– We heard it before we saw it. The sound built and filled our space. It could only mean one thing: waterfall.

It was late April, and my son Nick and I were on the eastern edge of the city to find one of the gems that Gary and Eve Wallinga write about in their authoritative guidebook, “Waterfalls of Minnesota’s North Shore & More.”

Clearly owing to spring, Tischer Creek was coming fast and furious in spots. Especially where we encountered it just off Superior Street toward the ­bottom. The falls were an eye-catching combination of verticality and curve, with several tiers higher than others, all the while carving their way through a stunning gorge of red rock, tall cedars and footbridges. It felt like we stumbled on a hidden world.

The steep walls contained the tumbling water, which charged the air as it rolled on itself and past us, down and through the hilly Congdon Park neighborhood. Meanwhile, we went against the flow along the creek’s western trail, up and up farther still for going on a half-mile, encountering more falls. In the midafternoon sun and shadow, a particularly large pool demanded attention — and got it. We saw a fly angler anchored at the base of a falls, trying his hand.

Tischer Creek might be regarded as a trickle compared to some of the Wallingas’ entries in their book, but it makes their cut for North Shore waterfalls to consider this spring. Partly it’s because Duluth was their starting point for the book, which was first published in 2006, but also because the couple likes waterfalls that have more going than, well, water. As they write in the guide, their attention is to “the waterfall experience.”

Height of the cascade is but one factor. Criteria such as a falls’ surroundings, the volume of water, and ability to view a falls mattered to them, too. In the guide (find it at evewallinga.com), they also give each waterfalls entry a rating for hike difficulty and quality of its trail.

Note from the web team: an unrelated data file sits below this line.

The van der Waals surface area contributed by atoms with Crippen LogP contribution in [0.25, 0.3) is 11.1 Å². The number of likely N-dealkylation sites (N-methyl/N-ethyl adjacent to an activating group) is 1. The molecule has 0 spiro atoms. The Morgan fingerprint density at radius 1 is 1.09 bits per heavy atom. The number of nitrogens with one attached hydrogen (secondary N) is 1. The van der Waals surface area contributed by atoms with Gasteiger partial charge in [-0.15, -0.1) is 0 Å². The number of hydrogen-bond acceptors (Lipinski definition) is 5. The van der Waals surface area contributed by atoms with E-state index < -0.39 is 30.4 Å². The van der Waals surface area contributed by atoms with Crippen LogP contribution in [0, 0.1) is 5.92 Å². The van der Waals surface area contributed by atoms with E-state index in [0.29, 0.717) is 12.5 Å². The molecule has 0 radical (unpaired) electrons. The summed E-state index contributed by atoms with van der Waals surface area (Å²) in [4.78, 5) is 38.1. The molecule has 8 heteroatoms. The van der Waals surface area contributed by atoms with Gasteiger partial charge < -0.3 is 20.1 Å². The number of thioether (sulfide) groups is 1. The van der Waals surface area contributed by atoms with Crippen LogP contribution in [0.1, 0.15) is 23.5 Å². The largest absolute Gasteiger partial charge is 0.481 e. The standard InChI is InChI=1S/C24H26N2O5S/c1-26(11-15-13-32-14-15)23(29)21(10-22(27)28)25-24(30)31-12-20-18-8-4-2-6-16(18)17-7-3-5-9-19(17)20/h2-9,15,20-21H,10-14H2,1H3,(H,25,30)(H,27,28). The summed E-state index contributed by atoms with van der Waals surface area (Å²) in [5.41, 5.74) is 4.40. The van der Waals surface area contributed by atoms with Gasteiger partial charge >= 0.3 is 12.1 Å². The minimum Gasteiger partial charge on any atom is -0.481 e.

“In the beginning we had to have some parameters because we would have been overwhelmed,” said Gary Wallinga. “But it also evolved the more we got into it.”

Of course experiencing some of the falls can be exceedingly different depending on the season. A surge in May might reduce to a moderate flow by August. That’s not necessarily a bad thing.

“The Cascades of the Manitou River is a good example. In the spring the flow was so massive, it was one solid sheet of water, and you couldn’t get close. But it was impressive in terms of the magnitude of the flow,” said Eve Wallinga. “Later in the summer, you could see much more of the rock formation underneath the waterfall and you could get much closer to it. In that way the experience was in some ways better.”

Forced to pick a favorite location, both mentioned Partridge Falls on the Pigeon River, on the Grand Portage Indian Reservation. Eve Wallinga said it nearly didn’t make the book, broadened in a second edition to include some falls in Ontario and Wisconsin. An editor mentioned Partridge Falls.

“There is so much water coming through … it hasn’t mattered what time of year we’ve gone there,” she said. In the book, they talk of its “30-foot mountain of white froth.”

“That’s one we consider really spectacular, and it’s so different, so mighty a waterfall, but you can be so close to it,” said Eve Wallinga, adding that many people they encounter haven’t heard of it. “It’s pretty amazing.”

 

Bob Timmons • 612-673-7899